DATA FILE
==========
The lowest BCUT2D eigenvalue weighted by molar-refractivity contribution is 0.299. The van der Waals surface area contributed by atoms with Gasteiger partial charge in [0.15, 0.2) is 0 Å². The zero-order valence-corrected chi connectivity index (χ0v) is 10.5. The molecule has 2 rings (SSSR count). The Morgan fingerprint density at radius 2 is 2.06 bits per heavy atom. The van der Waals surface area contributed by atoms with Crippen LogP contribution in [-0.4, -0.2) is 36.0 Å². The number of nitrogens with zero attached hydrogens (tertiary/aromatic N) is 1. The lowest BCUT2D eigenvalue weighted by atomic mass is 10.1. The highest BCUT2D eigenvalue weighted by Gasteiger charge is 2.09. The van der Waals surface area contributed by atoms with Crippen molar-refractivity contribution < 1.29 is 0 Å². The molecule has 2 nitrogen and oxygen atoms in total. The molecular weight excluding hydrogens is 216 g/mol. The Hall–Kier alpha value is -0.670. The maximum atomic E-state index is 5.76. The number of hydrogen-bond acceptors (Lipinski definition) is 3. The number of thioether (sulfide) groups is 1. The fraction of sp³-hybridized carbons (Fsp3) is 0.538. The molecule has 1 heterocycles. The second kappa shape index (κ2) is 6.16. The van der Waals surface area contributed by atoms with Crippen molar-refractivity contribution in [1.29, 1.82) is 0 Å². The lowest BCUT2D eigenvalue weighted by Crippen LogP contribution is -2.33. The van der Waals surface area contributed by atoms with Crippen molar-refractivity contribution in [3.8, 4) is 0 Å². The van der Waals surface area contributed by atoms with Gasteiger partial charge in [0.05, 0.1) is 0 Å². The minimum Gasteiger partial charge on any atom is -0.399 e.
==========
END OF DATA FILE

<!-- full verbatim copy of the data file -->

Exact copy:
The lowest BCUT2D eigenvalue weighted by molar-refractivity contribution is 0.299. The van der Waals surface area contributed by atoms with Gasteiger partial charge in [0.15, 0.2) is 0 Å². The zero-order valence-corrected chi connectivity index (χ0v) is 10.5. The molecule has 2 rings (SSSR count). The Morgan fingerprint density at radius 2 is 2.06 bits per heavy atom. The van der Waals surface area contributed by atoms with Crippen LogP contribution in [-0.4, -0.2) is 36.0 Å². The number of nitrogens with zero attached hydrogens (tertiary/aromatic N) is 1. The lowest BCUT2D eigenvalue weighted by atomic mass is 10.1. The highest BCUT2D eigenvalue weighted by Gasteiger charge is 2.09. The van der Waals surface area contributed by atoms with Crippen molar-refractivity contribution < 1.29 is 0 Å². The molecule has 2 nitrogen and oxygen atoms in total. The molecular weight excluding hydrogens is 216 g/mol. The Hall–Kier alpha value is -0.670. The maximum atomic E-state index is 5.76. The number of hydrogen-bond acceptors (Lipinski definition) is 3. The number of thioether (sulfide) groups is 1. The fraction of sp³-hybridized carbons (Fsp3) is 0.538. The molecule has 1 heterocycles. The second kappa shape index (κ2) is 6.16. The van der Waals surface area contributed by atoms with Crippen molar-refractivity contribution in [1.29, 1.82) is 0 Å². The lowest BCUT2D eigenvalue weighted by Crippen LogP contribution is -2.33. The van der Waals surface area contributed by atoms with Crippen molar-refractivity contribution in [3.8, 4) is 0 Å². The van der Waals surface area contributed by atoms with Gasteiger partial charge in [0.05, 0.1) is 0 Å². The minimum Gasteiger partial charge on any atom is -0.399 e.